Higher Education in the United States and Brazil: How the Two Systems Origins Shaped Their Further Development


This article draws a parallel between higher education in the United States and Brazil placing emphasis on its different origins. The college tradition in the United States began with Harvard in the seventeenth century soon after the pioneers settled in the new land. These institutions were private, closer to their Board of Trustees than to the British Crown, and had a deeply religious character. Since one of their objectives was to train religious leaders, character formation was very valued. Located far from city centers, colleges used to operate as almost a total institution. The first Brazilian higher education institutions were created in the early nineteenth century when the Portuguese Royal family left Lisbon for its colony, Brazil. Schools of Medicine, Law, Pharmacy, etc. were called Faculdades. Highly elitist they were located in large cities. They followed the model of Napoleonic Great French Schools, which were secular institutions aimed at training professionals. United States and Brazil have quite different higher education systems, but both still sustain, to a large extent, their respective marks of origin and pay tribute to them.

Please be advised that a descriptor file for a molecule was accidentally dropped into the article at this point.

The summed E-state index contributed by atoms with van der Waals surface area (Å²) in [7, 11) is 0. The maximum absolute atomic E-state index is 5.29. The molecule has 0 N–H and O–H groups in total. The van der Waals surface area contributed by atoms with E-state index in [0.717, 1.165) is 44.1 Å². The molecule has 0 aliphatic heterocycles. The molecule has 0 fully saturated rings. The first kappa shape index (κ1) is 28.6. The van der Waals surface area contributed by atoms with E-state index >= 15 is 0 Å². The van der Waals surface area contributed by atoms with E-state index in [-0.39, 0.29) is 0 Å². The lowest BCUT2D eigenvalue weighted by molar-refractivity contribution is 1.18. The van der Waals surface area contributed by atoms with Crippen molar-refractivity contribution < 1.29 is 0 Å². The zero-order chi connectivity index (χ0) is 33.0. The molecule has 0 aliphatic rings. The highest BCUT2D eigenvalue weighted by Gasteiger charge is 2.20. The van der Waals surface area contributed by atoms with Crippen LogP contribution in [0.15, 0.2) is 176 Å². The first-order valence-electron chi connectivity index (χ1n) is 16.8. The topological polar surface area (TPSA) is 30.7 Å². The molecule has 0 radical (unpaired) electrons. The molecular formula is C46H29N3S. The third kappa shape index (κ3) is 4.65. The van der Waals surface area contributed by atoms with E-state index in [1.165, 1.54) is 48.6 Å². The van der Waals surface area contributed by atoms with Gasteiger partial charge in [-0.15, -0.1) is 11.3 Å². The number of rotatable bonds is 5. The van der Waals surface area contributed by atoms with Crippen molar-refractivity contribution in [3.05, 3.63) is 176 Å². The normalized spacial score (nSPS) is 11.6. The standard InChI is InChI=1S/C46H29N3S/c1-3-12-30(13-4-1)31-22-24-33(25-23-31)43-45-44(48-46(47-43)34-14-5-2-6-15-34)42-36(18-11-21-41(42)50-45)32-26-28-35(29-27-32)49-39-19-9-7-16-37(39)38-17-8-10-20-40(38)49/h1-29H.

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Oliven, A. (2014) Higher Education in the United States and Brazil: How the Two Systems Origins Shaped Their Further Development. Creative Education, 5, 1662-1672. doi: 10.4236/ce.2014.518184.

Conflicts of Interest

The authors declare no conflicts of interest.


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